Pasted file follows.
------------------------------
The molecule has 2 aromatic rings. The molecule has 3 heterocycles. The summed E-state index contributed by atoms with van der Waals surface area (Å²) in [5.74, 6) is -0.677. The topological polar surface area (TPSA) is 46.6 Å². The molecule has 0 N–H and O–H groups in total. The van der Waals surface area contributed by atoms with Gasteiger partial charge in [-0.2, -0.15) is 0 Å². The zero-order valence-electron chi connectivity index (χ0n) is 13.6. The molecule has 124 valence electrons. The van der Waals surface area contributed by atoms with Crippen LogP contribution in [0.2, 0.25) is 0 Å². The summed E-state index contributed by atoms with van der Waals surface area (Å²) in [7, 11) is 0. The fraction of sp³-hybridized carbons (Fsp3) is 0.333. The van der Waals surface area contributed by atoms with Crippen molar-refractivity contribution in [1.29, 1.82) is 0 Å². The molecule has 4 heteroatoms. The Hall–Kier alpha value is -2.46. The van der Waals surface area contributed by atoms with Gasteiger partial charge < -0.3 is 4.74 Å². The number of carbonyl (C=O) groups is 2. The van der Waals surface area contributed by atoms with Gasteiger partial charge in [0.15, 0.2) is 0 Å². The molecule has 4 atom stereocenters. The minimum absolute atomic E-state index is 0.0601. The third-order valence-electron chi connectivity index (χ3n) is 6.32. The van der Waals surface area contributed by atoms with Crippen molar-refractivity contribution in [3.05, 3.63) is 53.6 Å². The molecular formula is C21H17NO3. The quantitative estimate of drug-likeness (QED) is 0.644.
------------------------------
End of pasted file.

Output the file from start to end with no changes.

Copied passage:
The molecule has 2 aromatic rings. The molecule has 3 heterocycles. The summed E-state index contributed by atoms with van der Waals surface area (Å²) in [5.74, 6) is -0.677. The topological polar surface area (TPSA) is 46.6 Å². The molecule has 0 N–H and O–H groups in total. The van der Waals surface area contributed by atoms with Gasteiger partial charge in [-0.2, -0.15) is 0 Å². The zero-order valence-electron chi connectivity index (χ0n) is 13.6. The molecule has 124 valence electrons. The van der Waals surface area contributed by atoms with Crippen LogP contribution in [0.2, 0.25) is 0 Å². The summed E-state index contributed by atoms with van der Waals surface area (Å²) in [7, 11) is 0. The fraction of sp³-hybridized carbons (Fsp3) is 0.333. The van der Waals surface area contributed by atoms with Crippen molar-refractivity contribution in [1.29, 1.82) is 0 Å². The molecule has 4 heteroatoms. The Hall–Kier alpha value is -2.46. The van der Waals surface area contributed by atoms with Gasteiger partial charge < -0.3 is 4.74 Å². The number of carbonyl (C=O) groups is 2. The van der Waals surface area contributed by atoms with Gasteiger partial charge in [0.15, 0.2) is 0 Å². The molecule has 4 atom stereocenters. The minimum absolute atomic E-state index is 0.0601. The third-order valence-electron chi connectivity index (χ3n) is 6.32. The van der Waals surface area contributed by atoms with Crippen molar-refractivity contribution in [3.05, 3.63) is 53.6 Å². The molecular formula is C21H17NO3. The quantitative estimate of drug-likeness (QED) is 0.644.